Performance metrics tend to be quite complex, requiring extensive data collecting, tracking, analysis, and synthesis. But they represent a unique opportunity to quantify current levels of performance. Even though we will focus on technical performance metrics, management performance metrics may also be employed. For example, a “gender performance metric” may be defined as “the balance of gender representation in the workplace” to grade the organization’s performance in arriving at an appropriate level. Management techniques designed to improve performance of critical functions should be recognized in assessments.
Subjective inputs, which include vignettes (or case histories) and customer endorsements, can provide important insights into the value of a function. There are numerous types and sources of subjective assessment factors. Surveys are often used to provide customer-based judgements on products and services, and vignettes can illustrate specific accomplishments and explain their value. While quantification provides the specificity and comprehensiveness on which to base an objective evaluation, subjective descriptions allow articulating the details of exciting facts and promises of S&T breakthroughs and adaptations to useful employment.
Subjective findings are valuable, and external independent evaluators might provide ways to convert them into numbers, but this is often viewed as an art form and subject to skepticism. However, in certain cases, vignettes can be subjected to formulas that compare the effort expended on a project to its impact upon completion. Impact is a key factor in a performance assessment, but its contribution is difficult to quantify. In an R&D organization, the impact often occurs much later than when the product emerges (e.g., after crossing the so-called “valley of death”), which further complicates the assignment of values.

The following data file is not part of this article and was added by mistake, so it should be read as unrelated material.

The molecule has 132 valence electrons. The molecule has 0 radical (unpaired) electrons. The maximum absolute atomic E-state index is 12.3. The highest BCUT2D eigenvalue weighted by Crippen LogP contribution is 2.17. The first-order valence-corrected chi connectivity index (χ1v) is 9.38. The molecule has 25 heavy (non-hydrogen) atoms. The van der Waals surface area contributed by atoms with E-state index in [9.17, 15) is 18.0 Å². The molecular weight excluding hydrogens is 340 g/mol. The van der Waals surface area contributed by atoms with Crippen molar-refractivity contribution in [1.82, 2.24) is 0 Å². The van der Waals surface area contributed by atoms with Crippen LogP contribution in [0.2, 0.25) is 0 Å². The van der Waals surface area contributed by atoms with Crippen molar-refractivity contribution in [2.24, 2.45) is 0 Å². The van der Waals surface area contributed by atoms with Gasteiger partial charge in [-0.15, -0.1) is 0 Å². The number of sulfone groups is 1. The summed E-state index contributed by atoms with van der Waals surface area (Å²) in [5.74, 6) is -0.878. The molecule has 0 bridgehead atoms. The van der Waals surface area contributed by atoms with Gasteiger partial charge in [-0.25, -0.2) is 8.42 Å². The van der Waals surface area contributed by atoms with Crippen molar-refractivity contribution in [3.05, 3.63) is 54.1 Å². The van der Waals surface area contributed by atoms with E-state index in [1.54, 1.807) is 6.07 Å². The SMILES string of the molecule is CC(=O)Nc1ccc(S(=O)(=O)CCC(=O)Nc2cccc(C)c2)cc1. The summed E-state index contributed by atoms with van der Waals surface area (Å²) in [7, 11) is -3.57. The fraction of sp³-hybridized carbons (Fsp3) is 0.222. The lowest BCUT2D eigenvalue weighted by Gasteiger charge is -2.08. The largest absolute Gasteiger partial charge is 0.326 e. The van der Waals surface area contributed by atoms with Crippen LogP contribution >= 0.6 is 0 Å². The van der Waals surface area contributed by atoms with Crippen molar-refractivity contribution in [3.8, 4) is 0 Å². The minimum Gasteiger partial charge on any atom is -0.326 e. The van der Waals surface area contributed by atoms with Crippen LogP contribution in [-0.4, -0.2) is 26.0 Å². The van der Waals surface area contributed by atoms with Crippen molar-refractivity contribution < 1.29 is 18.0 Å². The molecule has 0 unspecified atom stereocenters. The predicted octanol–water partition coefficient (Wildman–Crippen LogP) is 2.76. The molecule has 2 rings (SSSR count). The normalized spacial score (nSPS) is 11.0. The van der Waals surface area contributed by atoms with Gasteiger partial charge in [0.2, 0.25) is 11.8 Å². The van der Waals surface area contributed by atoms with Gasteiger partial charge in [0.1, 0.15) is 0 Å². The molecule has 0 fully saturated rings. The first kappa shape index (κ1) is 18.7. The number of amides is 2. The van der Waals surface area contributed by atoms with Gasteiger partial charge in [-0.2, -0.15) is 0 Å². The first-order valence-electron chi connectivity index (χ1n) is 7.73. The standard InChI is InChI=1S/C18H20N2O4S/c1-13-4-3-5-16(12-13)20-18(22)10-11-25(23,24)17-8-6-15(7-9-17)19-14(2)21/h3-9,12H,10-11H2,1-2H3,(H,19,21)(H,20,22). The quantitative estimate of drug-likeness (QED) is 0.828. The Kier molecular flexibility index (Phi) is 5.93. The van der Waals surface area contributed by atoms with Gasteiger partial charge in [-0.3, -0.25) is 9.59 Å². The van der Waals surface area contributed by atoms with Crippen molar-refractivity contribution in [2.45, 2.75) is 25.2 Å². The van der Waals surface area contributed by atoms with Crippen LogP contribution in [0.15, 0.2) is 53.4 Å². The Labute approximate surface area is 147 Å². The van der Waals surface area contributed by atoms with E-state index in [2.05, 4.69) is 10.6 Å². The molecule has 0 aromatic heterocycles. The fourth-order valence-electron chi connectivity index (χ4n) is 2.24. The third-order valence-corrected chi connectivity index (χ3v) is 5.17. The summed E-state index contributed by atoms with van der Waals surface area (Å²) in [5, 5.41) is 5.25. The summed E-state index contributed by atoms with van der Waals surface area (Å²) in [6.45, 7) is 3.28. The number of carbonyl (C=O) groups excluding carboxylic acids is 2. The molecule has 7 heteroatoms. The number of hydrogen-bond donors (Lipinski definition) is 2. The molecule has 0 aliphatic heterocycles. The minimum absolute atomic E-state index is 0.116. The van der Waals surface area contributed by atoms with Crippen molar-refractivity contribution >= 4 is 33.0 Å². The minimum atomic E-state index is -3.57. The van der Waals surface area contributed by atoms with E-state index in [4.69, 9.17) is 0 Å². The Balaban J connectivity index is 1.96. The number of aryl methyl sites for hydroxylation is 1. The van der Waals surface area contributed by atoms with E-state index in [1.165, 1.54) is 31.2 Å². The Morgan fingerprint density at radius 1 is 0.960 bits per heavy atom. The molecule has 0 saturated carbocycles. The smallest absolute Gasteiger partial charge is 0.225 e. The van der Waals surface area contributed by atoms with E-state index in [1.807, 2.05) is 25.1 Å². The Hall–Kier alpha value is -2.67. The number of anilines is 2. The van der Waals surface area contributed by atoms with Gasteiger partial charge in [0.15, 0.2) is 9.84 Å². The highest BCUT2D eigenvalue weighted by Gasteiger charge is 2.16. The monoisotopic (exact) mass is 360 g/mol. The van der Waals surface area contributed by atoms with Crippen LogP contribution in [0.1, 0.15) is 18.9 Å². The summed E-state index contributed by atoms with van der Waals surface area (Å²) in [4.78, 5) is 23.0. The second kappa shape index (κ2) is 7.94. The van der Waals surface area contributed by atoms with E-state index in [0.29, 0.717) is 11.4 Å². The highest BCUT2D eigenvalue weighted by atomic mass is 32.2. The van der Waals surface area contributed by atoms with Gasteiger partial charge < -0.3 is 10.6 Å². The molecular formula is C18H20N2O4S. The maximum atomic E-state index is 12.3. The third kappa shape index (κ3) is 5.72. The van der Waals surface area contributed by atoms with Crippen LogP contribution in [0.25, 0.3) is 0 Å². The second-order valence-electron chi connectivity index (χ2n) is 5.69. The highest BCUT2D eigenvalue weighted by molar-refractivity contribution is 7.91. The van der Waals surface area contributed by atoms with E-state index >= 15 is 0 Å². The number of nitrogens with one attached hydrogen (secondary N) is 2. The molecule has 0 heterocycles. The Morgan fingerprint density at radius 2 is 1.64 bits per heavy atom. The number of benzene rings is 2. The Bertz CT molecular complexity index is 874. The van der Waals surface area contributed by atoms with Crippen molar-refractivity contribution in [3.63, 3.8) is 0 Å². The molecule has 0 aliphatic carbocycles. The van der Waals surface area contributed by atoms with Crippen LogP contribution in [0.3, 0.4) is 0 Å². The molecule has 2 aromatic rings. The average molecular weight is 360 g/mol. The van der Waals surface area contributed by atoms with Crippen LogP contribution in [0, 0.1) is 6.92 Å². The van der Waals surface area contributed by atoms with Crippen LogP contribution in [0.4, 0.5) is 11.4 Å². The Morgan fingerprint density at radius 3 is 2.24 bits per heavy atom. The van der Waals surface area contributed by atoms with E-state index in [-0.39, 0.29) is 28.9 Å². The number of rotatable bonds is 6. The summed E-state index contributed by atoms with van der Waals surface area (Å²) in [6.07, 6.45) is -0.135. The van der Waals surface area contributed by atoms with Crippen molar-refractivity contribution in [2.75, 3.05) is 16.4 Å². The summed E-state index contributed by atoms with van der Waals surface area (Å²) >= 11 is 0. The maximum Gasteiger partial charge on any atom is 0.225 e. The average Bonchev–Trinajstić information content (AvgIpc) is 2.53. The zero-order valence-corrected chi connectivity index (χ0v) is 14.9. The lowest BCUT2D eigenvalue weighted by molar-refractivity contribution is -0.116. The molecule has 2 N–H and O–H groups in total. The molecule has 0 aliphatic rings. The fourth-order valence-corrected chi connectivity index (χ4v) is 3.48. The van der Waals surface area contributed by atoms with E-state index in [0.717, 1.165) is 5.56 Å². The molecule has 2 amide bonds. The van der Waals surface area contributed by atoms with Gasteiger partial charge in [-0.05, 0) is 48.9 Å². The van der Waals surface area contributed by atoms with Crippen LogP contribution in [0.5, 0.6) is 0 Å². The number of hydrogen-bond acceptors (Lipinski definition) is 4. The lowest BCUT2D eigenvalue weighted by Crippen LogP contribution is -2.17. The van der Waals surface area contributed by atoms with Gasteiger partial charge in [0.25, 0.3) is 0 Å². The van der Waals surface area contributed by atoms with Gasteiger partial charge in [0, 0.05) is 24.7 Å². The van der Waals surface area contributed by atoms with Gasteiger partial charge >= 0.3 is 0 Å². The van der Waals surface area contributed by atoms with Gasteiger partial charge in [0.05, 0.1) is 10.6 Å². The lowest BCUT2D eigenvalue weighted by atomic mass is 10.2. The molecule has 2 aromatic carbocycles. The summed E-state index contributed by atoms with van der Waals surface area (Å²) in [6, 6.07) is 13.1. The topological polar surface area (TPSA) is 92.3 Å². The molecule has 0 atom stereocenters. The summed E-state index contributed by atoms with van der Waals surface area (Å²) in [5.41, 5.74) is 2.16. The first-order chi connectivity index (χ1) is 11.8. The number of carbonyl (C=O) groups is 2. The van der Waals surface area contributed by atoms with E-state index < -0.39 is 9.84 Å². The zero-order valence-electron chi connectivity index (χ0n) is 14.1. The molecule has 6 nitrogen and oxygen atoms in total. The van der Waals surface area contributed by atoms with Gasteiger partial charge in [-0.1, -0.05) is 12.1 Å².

Rolling-up Metrics Values
The most contentious problem with a metrics-based assessment is how to derive (or “roll-up”) the higher-level metrics values from those of the subordinate metrics measuring the individual actions, such as each transitioned technology or product. These measurements collectively define the overall performance. Perhaps it is best to explain this process using the accompanying example.
Describing transition performance begins with deriving a value for each of the six subordinate metrics. This can require setting their values for every transitioned item. The “Number of Transitions” and “Transition Rate” subordinate metrics are easy to handle, as they only require summation, but the other four demand that values be calculated for each transition. Each of the transitioned items will have its own impact, transition time, maturity, and cost, and each of these must be derived individually and then rolled up to define their contribution to subordinate metrics (e.g., “Maturity Metric”). Then, it must be decided how each subordinate metric contributes to the “Transition Performance Metric.” The subordinate metrics supporting the “Technical Support” and “Science Performance” metrics require a similar process. This roll-up process is wickedly difficult and requires a case-by-case approach. It also demands a rich database with good retrieval capabilities, as suggested below.
Calculating a single performance metric value to describe the overall effectiveness of the organization in addressing its mission may be desirable. For instance, one could reach the judgement that the organization operates at an overall level of 85% effectiveness. This is, of course, a challenging judgement, demanding that each performance metric contribute to an overarching one in such a way that it predicts an overall potential. One might, for example, take a weighted linear combination of normalized performance metrics, but then one must decide what weight each metric carries. This often requires the ubiquitous comparison of “apples and oranges” if there is too much dissimilarity.
Standards of Success